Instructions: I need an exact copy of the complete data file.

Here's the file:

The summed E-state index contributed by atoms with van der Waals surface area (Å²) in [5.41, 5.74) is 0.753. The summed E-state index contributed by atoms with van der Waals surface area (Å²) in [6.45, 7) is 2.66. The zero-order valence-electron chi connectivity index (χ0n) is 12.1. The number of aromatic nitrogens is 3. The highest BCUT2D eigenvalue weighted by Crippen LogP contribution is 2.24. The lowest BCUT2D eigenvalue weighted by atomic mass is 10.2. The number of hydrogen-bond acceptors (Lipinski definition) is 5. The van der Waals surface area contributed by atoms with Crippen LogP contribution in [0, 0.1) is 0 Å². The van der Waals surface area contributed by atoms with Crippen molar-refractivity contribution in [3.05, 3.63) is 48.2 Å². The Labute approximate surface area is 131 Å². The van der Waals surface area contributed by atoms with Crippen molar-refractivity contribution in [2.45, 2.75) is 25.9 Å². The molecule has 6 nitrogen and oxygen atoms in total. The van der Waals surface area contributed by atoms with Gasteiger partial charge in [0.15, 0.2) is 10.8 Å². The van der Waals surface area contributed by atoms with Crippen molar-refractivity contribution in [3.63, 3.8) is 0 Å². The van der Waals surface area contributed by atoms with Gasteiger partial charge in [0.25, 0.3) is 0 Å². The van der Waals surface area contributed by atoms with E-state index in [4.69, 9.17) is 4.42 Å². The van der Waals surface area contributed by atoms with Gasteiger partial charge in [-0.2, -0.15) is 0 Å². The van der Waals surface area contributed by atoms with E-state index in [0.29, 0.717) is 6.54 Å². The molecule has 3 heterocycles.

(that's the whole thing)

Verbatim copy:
The summed E-state index contributed by atoms with van der Waals surface area (Å²) in [5.41, 5.74) is 0.753. The summed E-state index contributed by atoms with van der Waals surface area (Å²) in [6.45, 7) is 2.66. The zero-order valence-electron chi connectivity index (χ0n) is 12.1. The number of aromatic nitrogens is 3. The highest BCUT2D eigenvalue weighted by Crippen LogP contribution is 2.24. The lowest BCUT2D eigenvalue weighted by atomic mass is 10.2. The number of hydrogen-bond acceptors (Lipinski definition) is 5. The van der Waals surface area contributed by atoms with Crippen LogP contribution in [0, 0.1) is 0 Å². The van der Waals surface area contributed by atoms with Crippen molar-refractivity contribution in [3.05, 3.63) is 48.2 Å². The Labute approximate surface area is 131 Å². The van der Waals surface area contributed by atoms with Crippen molar-refractivity contribution in [2.45, 2.75) is 25.9 Å². The molecule has 6 nitrogen and oxygen atoms in total. The van der Waals surface area contributed by atoms with Gasteiger partial charge in [0.15, 0.2) is 10.8 Å². The van der Waals surface area contributed by atoms with Crippen molar-refractivity contribution in [3.63, 3.8) is 0 Å². The van der Waals surface area contributed by atoms with Gasteiger partial charge in [0.25, 0.3) is 0 Å². The van der Waals surface area contributed by atoms with E-state index in [4.69, 9.17) is 4.42 Å². The van der Waals surface area contributed by atoms with Gasteiger partial charge in [-0.2, -0.15) is 0 Å². The van der Waals surface area contributed by atoms with E-state index in [0.29, 0.717) is 6.54 Å². The molecule has 3 heterocycles.